Application Portfolio Estimation – How to Get the Most Value Out of My Investment
by Frank Vogelezang
Most organizations have an expanding software application portfolio. To keep this up to date, organizations must prioritize software investment. Better estimates enable limited resources to be used in the most efficient way.
Improved estimation maturity helps organizations get the most value out of investments in their portfolio. The basic prioritization mechanism is the WSJF (weighted shortest job first) from the SAFe framework. WSJF means that the investment where [Value]/[Cost] gives the highest result should be done first. This principle can be used at any level, from the portfolio level down to individual sprints. At the epic or portfolio level formal techniques add the most value, where at the sprint level also informal techniques can be used.
With WSJF organizations have a balanced mechanism to determine the value of investment proposals. This is expressed as Cost of Delay. The Cost of Delay is built up from the user-business value, time criticality, risk reduction value and the opportunity enablement value. Most organizations understand the user-business value, but the other three are essential as well to keep the portfolio technologically healthy and ready for future developments.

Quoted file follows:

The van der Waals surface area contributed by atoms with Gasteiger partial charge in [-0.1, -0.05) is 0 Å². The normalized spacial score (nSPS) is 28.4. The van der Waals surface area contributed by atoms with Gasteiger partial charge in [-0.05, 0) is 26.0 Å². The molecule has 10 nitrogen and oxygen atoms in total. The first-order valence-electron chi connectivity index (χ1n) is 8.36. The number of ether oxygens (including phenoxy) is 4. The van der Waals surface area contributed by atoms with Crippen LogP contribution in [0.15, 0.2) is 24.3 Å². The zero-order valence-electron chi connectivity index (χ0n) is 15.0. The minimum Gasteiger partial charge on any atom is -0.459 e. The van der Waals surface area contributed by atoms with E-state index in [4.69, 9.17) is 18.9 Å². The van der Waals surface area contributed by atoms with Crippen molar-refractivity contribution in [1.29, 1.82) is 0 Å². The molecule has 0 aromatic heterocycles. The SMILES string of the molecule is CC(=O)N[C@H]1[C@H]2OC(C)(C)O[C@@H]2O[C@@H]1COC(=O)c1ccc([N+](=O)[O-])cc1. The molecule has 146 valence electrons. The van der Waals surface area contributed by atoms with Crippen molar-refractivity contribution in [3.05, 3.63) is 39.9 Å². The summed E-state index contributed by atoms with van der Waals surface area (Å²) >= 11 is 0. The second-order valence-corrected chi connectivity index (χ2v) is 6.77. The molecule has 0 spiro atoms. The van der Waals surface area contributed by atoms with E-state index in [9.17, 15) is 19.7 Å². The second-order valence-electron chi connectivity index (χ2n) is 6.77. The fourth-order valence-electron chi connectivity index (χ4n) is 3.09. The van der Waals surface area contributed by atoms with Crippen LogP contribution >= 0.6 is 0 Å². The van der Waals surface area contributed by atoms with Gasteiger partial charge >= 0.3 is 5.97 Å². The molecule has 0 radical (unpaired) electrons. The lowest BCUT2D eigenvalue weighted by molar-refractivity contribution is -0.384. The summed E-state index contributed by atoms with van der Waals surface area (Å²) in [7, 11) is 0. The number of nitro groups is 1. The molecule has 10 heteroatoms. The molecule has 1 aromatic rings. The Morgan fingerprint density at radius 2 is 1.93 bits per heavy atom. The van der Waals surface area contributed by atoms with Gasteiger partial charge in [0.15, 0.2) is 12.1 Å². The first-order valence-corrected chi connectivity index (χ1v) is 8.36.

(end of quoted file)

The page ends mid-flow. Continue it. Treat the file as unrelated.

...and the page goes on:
To come up with a cost estimate at least two, preferably three, different approaches need to be combined. The estimation approaches we see as the most valuable are:
- Sprint or team estimates (people times duration)
- Analogy comparison with previous investments
- Probabilistic estimate, based on historical data
All estimates should lead to a range or a three-point estimate. For organizations with a low estimation maturity that’s the first Learning point. It is a change in thinking going from a fixed number estimate (with almost 100% probability of not hitting that number) to a range that reflects the (un)certainty of the estimate.
When the change in thinking becomes part of the decision making process, the use of probabilistic techniques is quickly accepted, since each probabilistic estimate is accompanied by a certainty percentage. So decision makers can choose to claim critical resources with a high certainty percentage (usually 70% or up) and use a lower percentage for normal investment proposals.
In the presentation I will show real examples (anonymised) of how this process works and what the effects are with increasing estimation maturity.
Read Frank’s presentation